Contrast ratio: The range between the darkest & brightest portions of the image. Compared to real life contrast ratios (what we see with our eyes) and film, video has a very narrow contrast ratio. This is one of the reasons video looks thin (not as good) compared to film. In a studio you try to maximize use of camera's limited contrast ratio by limiting the difference between the darkest dark and the brightest bright. A light meter and waveform monitor are great tools to help light a scene correctly, taking advantage or maximizing the available contrast ratio.
The Video Signal --------------
Fields & Frames
Like film, the moving TV image we see is really a series of still
frames. In a standard definition TV system these frames are taken and presented
approximately 30 times a second. (The actual rate is 29.97 frames per
second.) However each frame is actually made up of two interlaced fields.
Field one displays all of the odd lines and field two displays all of
the even lines. Together the two fields make up an interlaced frame of
It's important to understand that one field is the smallest sample
of light (unless a different shutter rate is used) and that they are
taken every 1/60th of a second. If you use a light meter with a camera
shooting standard interlaced video, you'll set the frame rate on the
light meter to 1/60th of a second. (Or 30 if the light meter offers
a "cinema" mode.)
Interlaced scanning & CRT displays:
When a CRT displays a video signal, the electron beam scans all odd numbered lines from left to right & top
to bottom to show field 1. Then the beam
jumps back up to the top & scans the even lines for field
2. These two fields make up a complete TV picture (a frame)
Horizontal retrace - is when the beam jumps back to start another line
Vertical retrace - is when the beam jumps back up to
the top of the screen.
Electronic shutters: Camera shutters by default take
a picture every 1/60 of a second. (This is the interval of a field of
video) You can see a blur in fast-moving objects. (baseballs etc) You
can increase the shutter speed to capture fast-moving things better.
As with still cameras, the faster the shutter speed, the more light is
Remember: even if you use a faster shutter speed, your fields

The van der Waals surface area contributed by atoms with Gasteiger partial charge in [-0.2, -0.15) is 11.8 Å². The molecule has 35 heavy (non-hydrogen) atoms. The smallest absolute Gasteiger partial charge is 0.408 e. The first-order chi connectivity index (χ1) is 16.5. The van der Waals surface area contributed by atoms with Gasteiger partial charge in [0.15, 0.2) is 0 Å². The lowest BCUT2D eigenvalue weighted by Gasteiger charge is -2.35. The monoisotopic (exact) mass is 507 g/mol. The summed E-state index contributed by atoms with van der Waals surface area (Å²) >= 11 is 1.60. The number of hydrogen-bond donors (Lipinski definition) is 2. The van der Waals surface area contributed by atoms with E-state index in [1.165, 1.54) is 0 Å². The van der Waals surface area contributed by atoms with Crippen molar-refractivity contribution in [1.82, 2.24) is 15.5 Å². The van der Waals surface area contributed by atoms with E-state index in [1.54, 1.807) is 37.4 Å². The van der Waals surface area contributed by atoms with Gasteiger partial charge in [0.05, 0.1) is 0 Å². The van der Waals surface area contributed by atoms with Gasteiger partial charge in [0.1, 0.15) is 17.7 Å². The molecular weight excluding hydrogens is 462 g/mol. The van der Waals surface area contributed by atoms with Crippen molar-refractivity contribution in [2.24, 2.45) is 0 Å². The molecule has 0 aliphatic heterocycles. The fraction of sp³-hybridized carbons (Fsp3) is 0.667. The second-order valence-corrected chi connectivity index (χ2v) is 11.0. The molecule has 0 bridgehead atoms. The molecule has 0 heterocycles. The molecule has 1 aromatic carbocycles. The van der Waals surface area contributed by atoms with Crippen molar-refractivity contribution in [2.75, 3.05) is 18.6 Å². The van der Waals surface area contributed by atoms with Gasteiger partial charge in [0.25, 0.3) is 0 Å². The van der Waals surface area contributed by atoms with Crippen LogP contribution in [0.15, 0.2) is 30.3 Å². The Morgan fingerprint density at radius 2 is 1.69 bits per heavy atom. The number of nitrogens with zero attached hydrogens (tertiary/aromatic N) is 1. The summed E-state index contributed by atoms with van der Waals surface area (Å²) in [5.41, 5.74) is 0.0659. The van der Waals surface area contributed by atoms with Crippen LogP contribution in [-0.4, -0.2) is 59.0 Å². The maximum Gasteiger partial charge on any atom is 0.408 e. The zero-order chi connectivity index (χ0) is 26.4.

will still be sampled 60 times a second. It's just sampling the image
for a shorter duration of time.
DTV (Digital TV)
Broadcasters have begun transmitting their video digitally. Digital
TV supports a number of new video formats including HDTV. Some of these
new formats use progressive scanning instead of an interlaced frame.
Progressive Scanning: The electron beam
scans each line (not skipping even or odds etc)
Common formats supported by Digital TV include:
- 480i uses 480 scan lines at (approximately) 30 frames per second or 60 fields per second
- 480p uses 480 lines scanned at 60 frames per
- 720p uses 720 lines at 60 frames per second (HDTV) 1280 x 720
- 1080i uses interlace scanning
(HDTV) 1920 x 1080
- Look at floor plans & lighting plots.
- Review rotation exercise
- Review director's and the AD's job.
- Think about where the Floor Director should be
- Carry out rotation exercise
Designing simple floor plans and light plots.
construct & light a simple set to use for our directing
Floor plans & lighting plots should be driven by what the producer
wants to see inside the frame. In other words design your set through
the eyes of the camera. Once you determine what you want to see inside
the viewfinder or on the monitor, you can think about how to
build and light the set to achieve
Pass out floor plan/lighting plot examples
Review roles of director and assistant director.
- Both should talk clearly.
(No-one else should talk unless necessary)
- Always address the person you're
talking to. (Camera 1- please tilt up")
- Get's folks prepared. Makes sure Floor Director quiets set
- Times the show. Counts down out loud and presses
the timer start at "0". Do not rush!.
- Runs the Teleprompter
- Helps set up shots
- Keeps track of time. Knows how to backtime. Tells the director when
- Makes sure to end timer at after fade to black.
- Stay calm
- WHen interacting with talent always make them comfortable.
- Should brief and "ready" the TD, audio, graphics, etc. BEFORE COUNTDOWN
- Be able to say "Mic & CUE talent"
- Focus on getting good shots and a good performance.
- Should be able to look ahead and line up shots well before they are
- Don't freeze. When in doubt, cut to another good shot.
- Keep directions accurate and concise. "Ready downstream key." "Ready
1....... Take 1"
- Thanks everybody at end.
Floor Director Cues (from Zettl - Chapter 16)
Standby - Show about to start
Cue - Show goes on air
Half-minute - 30 seconds left in show. Can form cross with two
15 seconds - 15 seconds left in show
Cut - Stop speech or action immediately
On time - Go ahead as planned
Roll VTR (and countdown)
Speed Up - Accelerate what you are doing (You're going too slow)
Slow down - too much time left
5, (4, 3, 2, 1) minutes left until end of show
Wind up - Finish what you are doing. Come to an end.
Up to Jim Krause's T356 homepage